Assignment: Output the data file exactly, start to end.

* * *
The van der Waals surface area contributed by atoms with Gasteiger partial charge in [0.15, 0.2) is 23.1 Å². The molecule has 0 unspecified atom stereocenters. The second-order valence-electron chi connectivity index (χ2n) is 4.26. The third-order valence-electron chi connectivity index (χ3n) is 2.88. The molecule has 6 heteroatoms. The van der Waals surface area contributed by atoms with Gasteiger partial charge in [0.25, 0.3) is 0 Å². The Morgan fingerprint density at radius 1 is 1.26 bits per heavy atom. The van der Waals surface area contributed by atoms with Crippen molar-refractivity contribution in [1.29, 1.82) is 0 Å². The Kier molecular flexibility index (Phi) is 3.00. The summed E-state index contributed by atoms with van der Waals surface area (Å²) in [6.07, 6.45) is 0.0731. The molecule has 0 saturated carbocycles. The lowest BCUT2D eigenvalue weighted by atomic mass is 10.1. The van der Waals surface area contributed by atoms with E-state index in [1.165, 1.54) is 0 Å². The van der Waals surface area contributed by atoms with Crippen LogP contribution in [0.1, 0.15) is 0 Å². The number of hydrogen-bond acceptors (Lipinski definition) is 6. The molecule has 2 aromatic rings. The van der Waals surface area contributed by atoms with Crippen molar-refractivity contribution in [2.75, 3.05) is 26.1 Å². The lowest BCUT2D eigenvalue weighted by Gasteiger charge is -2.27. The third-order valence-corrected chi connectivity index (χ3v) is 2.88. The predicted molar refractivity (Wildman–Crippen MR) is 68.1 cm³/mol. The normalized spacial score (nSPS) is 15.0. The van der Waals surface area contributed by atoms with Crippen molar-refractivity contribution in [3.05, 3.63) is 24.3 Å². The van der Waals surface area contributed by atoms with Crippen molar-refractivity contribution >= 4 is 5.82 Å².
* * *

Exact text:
The van der Waals surface area contributed by atoms with Gasteiger partial charge in [0.15, 0.2) is 23.1 Å². The molecule has 0 unspecified atom stereocenters. The second-order valence-electron chi connectivity index (χ2n) is 4.26. The third-order valence-electron chi connectivity index (χ3n) is 2.88. The molecule has 6 heteroatoms. The van der Waals surface area contributed by atoms with Gasteiger partial charge in [0.25, 0.3) is 0 Å². The Morgan fingerprint density at radius 1 is 1.26 bits per heavy atom. The van der Waals surface area contributed by atoms with Crippen molar-refractivity contribution in [1.29, 1.82) is 0 Å². The Kier molecular flexibility index (Phi) is 3.00. The summed E-state index contributed by atoms with van der Waals surface area (Å²) in [6.07, 6.45) is 0.0731. The molecule has 0 saturated carbocycles. The lowest BCUT2D eigenvalue weighted by atomic mass is 10.1. The van der Waals surface area contributed by atoms with E-state index in [1.165, 1.54) is 0 Å². The van der Waals surface area contributed by atoms with Crippen LogP contribution in [0.1, 0.15) is 0 Å². The number of hydrogen-bond acceptors (Lipinski definition) is 6. The molecule has 2 aromatic rings. The van der Waals surface area contributed by atoms with Crippen molar-refractivity contribution in [2.75, 3.05) is 26.1 Å². The lowest BCUT2D eigenvalue weighted by Gasteiger charge is -2.27. The third-order valence-corrected chi connectivity index (χ3v) is 2.88. The predicted molar refractivity (Wildman–Crippen MR) is 68.1 cm³/mol. The normalized spacial score (nSPS) is 15.0. The van der Waals surface area contributed by atoms with Crippen molar-refractivity contribution in [3.05, 3.63) is 24.3 Å². The van der Waals surface area contributed by atoms with Crippen molar-refractivity contribution >= 4 is 5.82 Å².